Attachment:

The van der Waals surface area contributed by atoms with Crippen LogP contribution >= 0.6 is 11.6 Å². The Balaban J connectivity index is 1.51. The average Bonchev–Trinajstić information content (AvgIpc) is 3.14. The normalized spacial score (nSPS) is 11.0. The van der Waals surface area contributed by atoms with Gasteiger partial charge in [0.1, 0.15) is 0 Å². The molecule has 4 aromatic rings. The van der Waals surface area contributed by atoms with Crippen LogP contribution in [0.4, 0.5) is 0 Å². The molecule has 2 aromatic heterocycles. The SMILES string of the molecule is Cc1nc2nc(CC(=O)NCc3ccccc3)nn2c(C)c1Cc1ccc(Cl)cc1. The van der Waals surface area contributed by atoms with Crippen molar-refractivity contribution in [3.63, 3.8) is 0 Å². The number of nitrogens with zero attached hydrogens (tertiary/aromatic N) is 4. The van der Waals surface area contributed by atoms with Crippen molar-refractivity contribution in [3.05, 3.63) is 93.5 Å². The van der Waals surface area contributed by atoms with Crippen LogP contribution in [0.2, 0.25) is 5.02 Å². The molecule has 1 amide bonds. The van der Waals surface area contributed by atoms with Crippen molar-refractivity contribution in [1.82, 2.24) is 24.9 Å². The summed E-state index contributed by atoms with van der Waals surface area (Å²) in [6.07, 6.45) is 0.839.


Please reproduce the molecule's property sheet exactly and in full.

The van der Waals surface area contributed by atoms with Crippen LogP contribution >= 0.6 is 11.6 Å². The Balaban J connectivity index is 1.51. The average Bonchev–Trinajstić information content (AvgIpc) is 3.14. The normalized spacial score (nSPS) is 11.0. The van der Waals surface area contributed by atoms with Gasteiger partial charge in [0.1, 0.15) is 0 Å². The molecule has 4 aromatic rings. The van der Waals surface area contributed by atoms with Crippen LogP contribution in [0.4, 0.5) is 0 Å². The molecule has 2 aromatic heterocycles. The SMILES string of the molecule is Cc1nc2nc(CC(=O)NCc3ccccc3)nn2c(C)c1Cc1ccc(Cl)cc1. The van der Waals surface area contributed by atoms with Crippen molar-refractivity contribution in [3.63, 3.8) is 0 Å². The number of nitrogens with zero attached hydrogens (tertiary/aromatic N) is 4. The van der Waals surface area contributed by atoms with Crippen molar-refractivity contribution in [3.05, 3.63) is 93.5 Å². The van der Waals surface area contributed by atoms with Crippen LogP contribution in [0.2, 0.25) is 5.02 Å². The molecule has 1 amide bonds. The van der Waals surface area contributed by atoms with Crippen molar-refractivity contribution in [1.82, 2.24) is 24.9 Å². The summed E-state index contributed by atoms with van der Waals surface area (Å²) in [6.07, 6.45) is 0.839.